An interesting observation tweeted by Townhall and The Federalist columnist Amy Otto caught my eye last night:

Otto had put her finger on a fascinating condition: The hideously named “Cromnibus” bill, which narrowly passed the House on Thursday with 219 votes, had united the conservative wing of the GOP and the progressive wing of the Democratic Party in opposition. For many conservatives, Sen. Elizabeth Warren (D-MA) and Rep. Nancy Pelosi (D-CA) far better represented their position on the bill than did House Republican leadership.

Politico expanded on this:

The tea party’s opposition to the rider puts it in rare agreement with progressives, who also are criticizing the provision but for different reasons. Democratic Party committees would also benefit from the measure, but they do not have the same level of intra-party strife as the Republicans.

In a statement calling on Democrats to oppose the spending bill, Adam Green, co-founder of the Progressive Change Campaign Committee, said the rider would gut “campaign finance laws” and “would represent Democrats marching in the exact wrong direction.” Massachusetts Sen. Elizabeth Warren has also cited the campaign finance provision as one of the two reasons for Democrats to sink the bill.

Politico’s effort to downplay “intra-party strife” that Democrats are presently struggling with is comical. Yesterday alone, Pelosi and the Democratic Congressional Campaign Committee mounted a campaign of open opposition the White House’s preferred outcome on this funding bill. Speaking on behalf of the president earlier that day, the CIA director delivered a lengthy and rare rebuttal to a scathing report issued by the Democrat-led Senate Intelligence Committee. That statement was countered point-by-point and in real time by SSCI Chairwoman Sen. Dianne Feinstein (D-CA). If that’s not “intra-party strife,” I don’t know what is.

Politico’s observation that conservatives and progressives had found common ground over their opposition to “Cromnibus” was, however, valid.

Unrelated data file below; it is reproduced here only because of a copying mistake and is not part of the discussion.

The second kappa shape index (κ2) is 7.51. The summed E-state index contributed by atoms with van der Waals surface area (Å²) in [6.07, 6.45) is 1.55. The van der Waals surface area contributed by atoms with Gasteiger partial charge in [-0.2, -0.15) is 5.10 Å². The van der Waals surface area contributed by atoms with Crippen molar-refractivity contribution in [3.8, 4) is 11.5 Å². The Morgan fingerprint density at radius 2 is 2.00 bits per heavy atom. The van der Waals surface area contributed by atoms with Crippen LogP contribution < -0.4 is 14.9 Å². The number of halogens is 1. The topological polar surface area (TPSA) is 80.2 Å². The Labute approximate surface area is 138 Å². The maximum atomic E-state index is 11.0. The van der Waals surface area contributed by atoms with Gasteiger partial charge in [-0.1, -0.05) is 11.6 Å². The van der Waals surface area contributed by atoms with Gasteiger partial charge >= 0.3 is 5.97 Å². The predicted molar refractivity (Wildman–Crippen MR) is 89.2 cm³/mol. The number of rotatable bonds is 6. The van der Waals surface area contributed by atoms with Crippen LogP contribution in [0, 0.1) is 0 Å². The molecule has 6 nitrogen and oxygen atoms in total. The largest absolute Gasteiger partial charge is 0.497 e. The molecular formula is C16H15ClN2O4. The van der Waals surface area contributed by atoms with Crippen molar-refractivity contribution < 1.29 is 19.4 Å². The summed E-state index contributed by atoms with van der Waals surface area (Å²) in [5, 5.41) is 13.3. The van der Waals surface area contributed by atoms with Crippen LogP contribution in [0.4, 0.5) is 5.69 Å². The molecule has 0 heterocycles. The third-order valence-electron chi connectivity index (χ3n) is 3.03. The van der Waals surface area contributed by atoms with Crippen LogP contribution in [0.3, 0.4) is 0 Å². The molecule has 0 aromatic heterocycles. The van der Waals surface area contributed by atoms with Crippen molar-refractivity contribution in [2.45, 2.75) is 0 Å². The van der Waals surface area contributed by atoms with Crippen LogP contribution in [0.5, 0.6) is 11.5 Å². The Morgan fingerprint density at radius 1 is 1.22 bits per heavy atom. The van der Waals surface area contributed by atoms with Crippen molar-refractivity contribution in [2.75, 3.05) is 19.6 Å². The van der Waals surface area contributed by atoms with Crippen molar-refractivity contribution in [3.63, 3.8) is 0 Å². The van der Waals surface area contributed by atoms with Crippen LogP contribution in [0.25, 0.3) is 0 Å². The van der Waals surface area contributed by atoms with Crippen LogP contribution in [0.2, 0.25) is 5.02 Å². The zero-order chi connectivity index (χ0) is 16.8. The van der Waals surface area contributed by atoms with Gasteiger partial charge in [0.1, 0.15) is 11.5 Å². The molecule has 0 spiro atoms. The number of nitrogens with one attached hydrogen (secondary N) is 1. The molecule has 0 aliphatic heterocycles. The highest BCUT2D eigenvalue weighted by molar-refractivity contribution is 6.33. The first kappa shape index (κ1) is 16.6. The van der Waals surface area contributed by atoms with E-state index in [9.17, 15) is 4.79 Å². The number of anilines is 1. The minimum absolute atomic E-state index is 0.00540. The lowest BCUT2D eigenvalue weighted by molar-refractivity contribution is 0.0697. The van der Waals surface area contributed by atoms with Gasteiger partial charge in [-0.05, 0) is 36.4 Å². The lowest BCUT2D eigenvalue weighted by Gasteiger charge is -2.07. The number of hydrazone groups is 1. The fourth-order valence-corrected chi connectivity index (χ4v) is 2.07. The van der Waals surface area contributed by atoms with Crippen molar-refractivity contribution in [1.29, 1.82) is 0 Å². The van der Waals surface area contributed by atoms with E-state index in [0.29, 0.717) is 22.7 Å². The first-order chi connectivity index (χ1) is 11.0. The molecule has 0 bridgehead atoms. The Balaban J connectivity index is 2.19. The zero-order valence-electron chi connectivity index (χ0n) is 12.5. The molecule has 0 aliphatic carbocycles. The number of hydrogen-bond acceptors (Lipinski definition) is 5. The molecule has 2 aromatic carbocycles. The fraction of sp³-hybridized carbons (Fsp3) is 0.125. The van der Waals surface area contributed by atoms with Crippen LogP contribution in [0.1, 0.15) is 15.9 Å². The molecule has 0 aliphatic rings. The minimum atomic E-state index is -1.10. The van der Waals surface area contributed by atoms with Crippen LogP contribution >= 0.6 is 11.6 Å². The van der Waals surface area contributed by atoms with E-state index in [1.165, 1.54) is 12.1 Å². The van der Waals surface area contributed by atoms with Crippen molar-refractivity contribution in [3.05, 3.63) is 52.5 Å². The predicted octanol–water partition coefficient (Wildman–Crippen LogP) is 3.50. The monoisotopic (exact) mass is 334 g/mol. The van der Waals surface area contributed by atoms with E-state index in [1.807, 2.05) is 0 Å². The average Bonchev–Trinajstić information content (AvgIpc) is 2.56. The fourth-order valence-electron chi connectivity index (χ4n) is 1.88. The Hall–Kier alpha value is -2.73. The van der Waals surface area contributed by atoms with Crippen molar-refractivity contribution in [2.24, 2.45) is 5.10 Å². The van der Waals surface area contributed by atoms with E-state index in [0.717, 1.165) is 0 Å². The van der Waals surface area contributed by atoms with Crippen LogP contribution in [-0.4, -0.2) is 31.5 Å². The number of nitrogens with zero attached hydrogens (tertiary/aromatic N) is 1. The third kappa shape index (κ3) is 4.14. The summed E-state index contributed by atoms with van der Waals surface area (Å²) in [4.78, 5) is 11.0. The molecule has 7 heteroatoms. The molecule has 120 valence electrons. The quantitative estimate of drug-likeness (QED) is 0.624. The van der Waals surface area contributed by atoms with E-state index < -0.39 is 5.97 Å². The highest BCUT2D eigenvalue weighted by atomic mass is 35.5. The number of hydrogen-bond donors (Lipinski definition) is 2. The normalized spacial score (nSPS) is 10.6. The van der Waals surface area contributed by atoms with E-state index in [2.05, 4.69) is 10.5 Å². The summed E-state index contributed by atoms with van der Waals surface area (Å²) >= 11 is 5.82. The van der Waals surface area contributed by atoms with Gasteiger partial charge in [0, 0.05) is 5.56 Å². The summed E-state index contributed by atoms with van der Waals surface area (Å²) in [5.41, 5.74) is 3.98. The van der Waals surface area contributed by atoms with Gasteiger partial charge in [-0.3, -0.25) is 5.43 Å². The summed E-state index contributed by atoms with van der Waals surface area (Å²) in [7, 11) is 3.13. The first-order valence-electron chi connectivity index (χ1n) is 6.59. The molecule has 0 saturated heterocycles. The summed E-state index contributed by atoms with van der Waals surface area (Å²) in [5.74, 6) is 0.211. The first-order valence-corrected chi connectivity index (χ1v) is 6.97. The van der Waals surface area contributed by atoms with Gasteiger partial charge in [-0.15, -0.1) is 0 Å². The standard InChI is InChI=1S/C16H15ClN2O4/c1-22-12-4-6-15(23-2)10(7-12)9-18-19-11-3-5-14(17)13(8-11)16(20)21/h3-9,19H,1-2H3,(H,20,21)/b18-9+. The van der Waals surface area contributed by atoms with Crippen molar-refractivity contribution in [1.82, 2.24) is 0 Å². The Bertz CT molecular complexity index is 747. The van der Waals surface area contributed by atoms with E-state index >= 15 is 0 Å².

“So help me God, I have no way to refute the basic point that the Democrats are making about the CRomnibus fight right now,” RedState’s Leon Wolf wrote. “In fact, I might even go so far as to say they are right.”

“Here we have a bill that will kick the funding question almost a full year down the road, increases government spending, funds a wildly unpopular and probably unconstitutional executive amnesty, and continues the very practices voters sent Republicans to Washington to oppose,” he added. “In this context, what possible good faith reason can the Republicans have for threatening to gum up the whole works over doing a favor to Wall Street?”

That compelling argument caught the eye of no less a figure than Warren herself who approvingly cited this passage on the floor of the Senate on Thursday.

“These conservative activists are right,” the Bay State Senator said after quoting Wolf at length. “If you believe in smaller government, how can you support a provision that would expand a government insurance program and put taxpayers on the hook for the riskiest private activities?”

On Friday, Warren will join with conservatives like Sen. Ted Cruz (R-TX) in an effort to get another 39 of their fellow senators to kill the “Cromnibus.” The fact that the two populist wings of both parties are beginning to look more and more alike is not lost on their opponents. “Elizabeth Warren clearly now a Democratic Ted Cruz,” an unnamed GOP House member said according to CNBC’s John Harwood. “She has set off a stampede among Dems.”

I don’t think that was meant as a compliment.

Otto is right. The fact that conservative Republicans are finding more common cause with the face of the progressive moment more than their party’s leadership should trouble GOP brass. Even those conservatives who are not predisposed to mistrust Wall Street’s priorities took this vote as an indication that the GOP was never serious about opposing of Obama’s executive order on immigration, though neither this hybrid Omnibus nor a short-term CR would have forestalled the implementation of anything at the Department of Homeland Security.

Republican leaders might be tempted to dismiss this ire from conservatives as a mere fit of pique among conservatives, but insouciance would be a foolish approach to this development. Maybe it’s nothing. Maybe it’s a dire portent about the future instability of the Republican coalition. GOP leadership shouldn’t risk the latter.